Ilse de Lange
2 minute read
11 Nov 2013
7:00 am

Blind man awarded R6m after rubber bullet

Ilse de Lange

A North West tavern owner who lost one eye as a child and became blind when police shot him in the other eye with a rubber bullet, has been awarded over R6 million damages.

The pair had been charged with stock theft. Photo: Supplied

North Gauteng High Court Judge Elizabeth Kubushi awarded the amount to Khutsong businessman Judas Skhabela, 42, following the incident eight years ago which blinded him permanently and rendered him unemployable and dependent on others.

Skhabela had in November 2005 joined a protesting crowd at a soccer stadium in Khutsong and returned home after the group marched to the police station to present their complaints.

He was at home watching television when he heard a group of people singing as they passed by in the main road, behind his house.

He decided to follow the crowd because they were marching in the direction of his business, but ran into the yard of a house and hid behind a brick wall when the police arrived and started firing at the crowd from inside their armored vehicle.

He was peeping through a space between the walls when he felt something hit his right eye, blinding him immediately. The rubber bullet lodged in his nasal cavity and he later coughed it out.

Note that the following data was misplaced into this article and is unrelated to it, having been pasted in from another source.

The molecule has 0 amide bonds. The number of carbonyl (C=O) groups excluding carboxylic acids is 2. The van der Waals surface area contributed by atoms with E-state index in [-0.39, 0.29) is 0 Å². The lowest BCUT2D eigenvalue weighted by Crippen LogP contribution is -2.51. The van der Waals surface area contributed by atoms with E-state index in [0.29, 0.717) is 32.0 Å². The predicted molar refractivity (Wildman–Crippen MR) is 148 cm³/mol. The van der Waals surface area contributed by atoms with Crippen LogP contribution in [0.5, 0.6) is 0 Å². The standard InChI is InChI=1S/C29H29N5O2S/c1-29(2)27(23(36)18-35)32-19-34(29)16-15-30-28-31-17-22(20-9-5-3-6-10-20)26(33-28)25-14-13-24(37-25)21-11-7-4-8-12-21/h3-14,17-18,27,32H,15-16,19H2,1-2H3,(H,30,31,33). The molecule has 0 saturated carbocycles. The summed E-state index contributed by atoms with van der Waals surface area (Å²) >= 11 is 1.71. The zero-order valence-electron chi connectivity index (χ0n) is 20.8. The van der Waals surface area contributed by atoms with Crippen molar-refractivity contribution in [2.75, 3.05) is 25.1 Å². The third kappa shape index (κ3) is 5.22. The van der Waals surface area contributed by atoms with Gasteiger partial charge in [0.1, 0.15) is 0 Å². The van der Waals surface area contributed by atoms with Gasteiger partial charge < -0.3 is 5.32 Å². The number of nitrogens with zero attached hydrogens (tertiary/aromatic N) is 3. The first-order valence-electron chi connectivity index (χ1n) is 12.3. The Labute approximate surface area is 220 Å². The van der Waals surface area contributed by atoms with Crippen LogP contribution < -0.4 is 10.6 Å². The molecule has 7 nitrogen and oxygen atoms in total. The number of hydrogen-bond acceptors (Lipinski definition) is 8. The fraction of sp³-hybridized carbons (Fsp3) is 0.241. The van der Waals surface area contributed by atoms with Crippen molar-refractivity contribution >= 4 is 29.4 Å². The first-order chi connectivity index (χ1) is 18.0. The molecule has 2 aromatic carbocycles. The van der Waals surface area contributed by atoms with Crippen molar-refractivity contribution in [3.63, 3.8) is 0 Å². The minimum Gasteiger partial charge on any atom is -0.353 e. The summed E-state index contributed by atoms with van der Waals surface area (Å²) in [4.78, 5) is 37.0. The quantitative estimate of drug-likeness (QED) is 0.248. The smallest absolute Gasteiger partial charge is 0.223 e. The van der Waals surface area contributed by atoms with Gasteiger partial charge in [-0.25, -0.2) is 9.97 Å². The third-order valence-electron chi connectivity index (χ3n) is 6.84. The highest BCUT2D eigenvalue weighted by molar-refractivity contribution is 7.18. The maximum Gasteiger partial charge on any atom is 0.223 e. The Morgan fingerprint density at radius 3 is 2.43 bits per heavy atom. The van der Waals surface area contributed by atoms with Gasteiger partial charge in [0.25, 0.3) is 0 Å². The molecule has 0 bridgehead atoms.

Skhabela claimed the crowd was not violent and had not attacked anyone, but the police claimed the crowd was hostile and had fired on them and attacked them with petrol bombs and rocks.

The court earlier ruled that Skhabela had been hit while he was standing up and that the police had been negligent by shooting from inside the Casper and shooting in the direction of the houses at eye level.

Skhabela told the court he had to hand over his tavern and tuck shop to his wife to run because he was no longer able to check everything, resulting in a loss in profits.

The once vibrant businessman now needed constant assistance and mostly spent his days listening to the radio. The incident had left him disfigured, with unsightly scars on his face.

The judge said Skhabela should be compensated for his loss of earning capacity, medical and other costs, as well as his pain

and suffering.